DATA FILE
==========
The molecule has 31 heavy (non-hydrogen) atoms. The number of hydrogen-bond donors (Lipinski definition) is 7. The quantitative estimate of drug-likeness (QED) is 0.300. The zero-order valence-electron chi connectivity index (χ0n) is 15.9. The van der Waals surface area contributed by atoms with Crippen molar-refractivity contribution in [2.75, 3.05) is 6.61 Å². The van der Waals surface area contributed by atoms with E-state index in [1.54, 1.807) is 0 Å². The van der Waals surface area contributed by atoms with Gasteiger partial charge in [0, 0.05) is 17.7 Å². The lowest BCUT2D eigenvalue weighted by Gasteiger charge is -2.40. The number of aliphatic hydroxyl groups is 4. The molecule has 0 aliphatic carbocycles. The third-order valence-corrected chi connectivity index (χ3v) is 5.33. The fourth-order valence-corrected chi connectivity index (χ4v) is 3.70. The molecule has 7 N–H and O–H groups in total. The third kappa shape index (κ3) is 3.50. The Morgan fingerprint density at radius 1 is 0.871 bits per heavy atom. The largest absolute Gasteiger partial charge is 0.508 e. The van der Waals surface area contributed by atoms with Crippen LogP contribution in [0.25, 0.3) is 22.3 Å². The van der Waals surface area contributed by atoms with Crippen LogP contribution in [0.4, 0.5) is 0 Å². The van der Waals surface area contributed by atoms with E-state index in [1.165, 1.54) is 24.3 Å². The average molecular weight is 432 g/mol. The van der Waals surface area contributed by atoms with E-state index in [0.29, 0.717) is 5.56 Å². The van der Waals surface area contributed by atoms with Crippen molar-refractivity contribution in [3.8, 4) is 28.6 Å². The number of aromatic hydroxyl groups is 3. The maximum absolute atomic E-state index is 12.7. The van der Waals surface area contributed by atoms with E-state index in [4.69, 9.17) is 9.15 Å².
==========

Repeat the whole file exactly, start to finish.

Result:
The molecule has 31 heavy (non-hydrogen) atoms. The number of hydrogen-bond donors (Lipinski definition) is 7. The quantitative estimate of drug-likeness (QED) is 0.300. The zero-order valence-electron chi connectivity index (χ0n) is 15.9. The van der Waals surface area contributed by atoms with Crippen molar-refractivity contribution in [2.75, 3.05) is 6.61 Å². The van der Waals surface area contributed by atoms with E-state index in [1.54, 1.807) is 0 Å². The van der Waals surface area contributed by atoms with Gasteiger partial charge in [0, 0.05) is 17.7 Å². The lowest BCUT2D eigenvalue weighted by Gasteiger charge is -2.40. The number of aliphatic hydroxyl groups is 4. The molecule has 0 aliphatic carbocycles. The third-order valence-corrected chi connectivity index (χ3v) is 5.33. The fourth-order valence-corrected chi connectivity index (χ4v) is 3.70. The molecule has 7 N–H and O–H groups in total. The third kappa shape index (κ3) is 3.50. The Morgan fingerprint density at radius 1 is 0.871 bits per heavy atom. The largest absolute Gasteiger partial charge is 0.508 e. The van der Waals surface area contributed by atoms with Crippen LogP contribution in [0.25, 0.3) is 22.3 Å². The van der Waals surface area contributed by atoms with Crippen LogP contribution in [0.4, 0.5) is 0 Å². The van der Waals surface area contributed by atoms with E-state index in [1.165, 1.54) is 24.3 Å². The average molecular weight is 432 g/mol. The van der Waals surface area contributed by atoms with E-state index in [0.29, 0.717) is 5.56 Å². The van der Waals surface area contributed by atoms with Crippen molar-refractivity contribution in [3.8, 4) is 28.6 Å². The number of aromatic hydroxyl groups is 3. The maximum absolute atomic E-state index is 12.7. The van der Waals surface area contributed by atoms with E-state index in [4.69, 9.17) is 9.15 Å².